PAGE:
How many teachers say order and discipline are maintained at this school?
59%
81% Citywide Average
How many teachers say their students are safe outside around this school?
96%
85% Citywide Average

About the leadership

Years of principal experience at this school
10.8
6.6 Citywide Average
How many teachers say the principal is an effective manager?
73%
80% Citywide Average
How many teachers say the principal has a clear vision for this school?
90%
87% Citywide Average
How many teachers trust the principal?
78%
79% Citywide Average

About the teachers

How many teachers have 3 or more years of experience teaching?
90%
78% Citywide Average
Teacher attendance
96%
96% Citywide Average
How many teachers say they would recommend this school to other families?
94%
83% Citywide Average
How many teachers think the staff collaborate to make this school run effectively?
90%
87% Citywide Average

Do parents like the school?

How many parents responded to the school survey?
69%
64% Citywide Average
How many parents say they are invited to visit classrooms?
84%
85% Citywide Average
How many parents say this school offers enough courses, activities and services to keep their children interested in school?
90%
87% Citywide Average
How many parents say their child's teacher helped their child adjust to Pre-K?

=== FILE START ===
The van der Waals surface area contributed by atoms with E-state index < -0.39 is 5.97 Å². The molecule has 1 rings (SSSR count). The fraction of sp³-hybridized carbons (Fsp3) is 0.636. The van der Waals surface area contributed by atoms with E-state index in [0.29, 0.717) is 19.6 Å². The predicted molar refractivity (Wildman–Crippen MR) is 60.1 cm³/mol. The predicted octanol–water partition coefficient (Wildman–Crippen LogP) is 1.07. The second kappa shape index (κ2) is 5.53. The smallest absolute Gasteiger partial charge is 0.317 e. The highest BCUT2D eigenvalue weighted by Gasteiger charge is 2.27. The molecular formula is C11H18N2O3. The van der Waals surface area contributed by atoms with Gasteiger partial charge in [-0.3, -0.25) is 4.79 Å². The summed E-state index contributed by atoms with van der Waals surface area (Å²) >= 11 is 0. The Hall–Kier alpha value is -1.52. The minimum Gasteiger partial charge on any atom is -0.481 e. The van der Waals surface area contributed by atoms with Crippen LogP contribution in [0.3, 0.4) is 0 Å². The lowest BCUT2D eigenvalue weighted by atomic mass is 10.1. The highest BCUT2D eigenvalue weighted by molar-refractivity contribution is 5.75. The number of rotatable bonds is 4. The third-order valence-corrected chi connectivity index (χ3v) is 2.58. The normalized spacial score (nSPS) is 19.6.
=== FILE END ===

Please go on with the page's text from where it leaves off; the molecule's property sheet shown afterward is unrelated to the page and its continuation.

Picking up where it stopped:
97%
97% Citywide Average
How many parents say this Pre-K program helped them consider which elementary schools would meet their childrens' needs?
75%
91% Citywide Average
How many Pre-K parents say their child's teacher gave helpful ideas for how to support their child's learning?
90%
96% Citywide Average
Citywide Average Key
This school is Better Near Worse than the citywide average

Test scores

How many students scored 3-4 on the state math exam?
57%
40% Citywide Average
How many students scored 3-4 on the state ELA exam?
53%
39% Citywide Average

Arts offerings

This school has 4 dedicated spaces for Music, Visual arts, and an Auditorium
This school has 3 licensed arts teachers in Music and Theater
Citywide Average Key
This school is Better Near Worse than the citywide average

How does this school serve students with disabilities?

This school offers self-contained classes
This school offers team teaching (ICT)
Average math score for self-contained students
2.2
2.3 Citywide Average
Average ELA score for self-contained students
2.37
2.2 Citywide Average
How many parents of students with disabilities say this school offers enough activities and services for their children's needs?
82%
86% Citywide Average
How many parents of students with disabilities say this school works to achive the goals of their students' IEPs?
82%
91% Citywide Average
How many parents of students with disabilities say they are satisfied with the IEP development process at this school?
80%
89% Citywide Average
For more information about our data sources, see About Our Data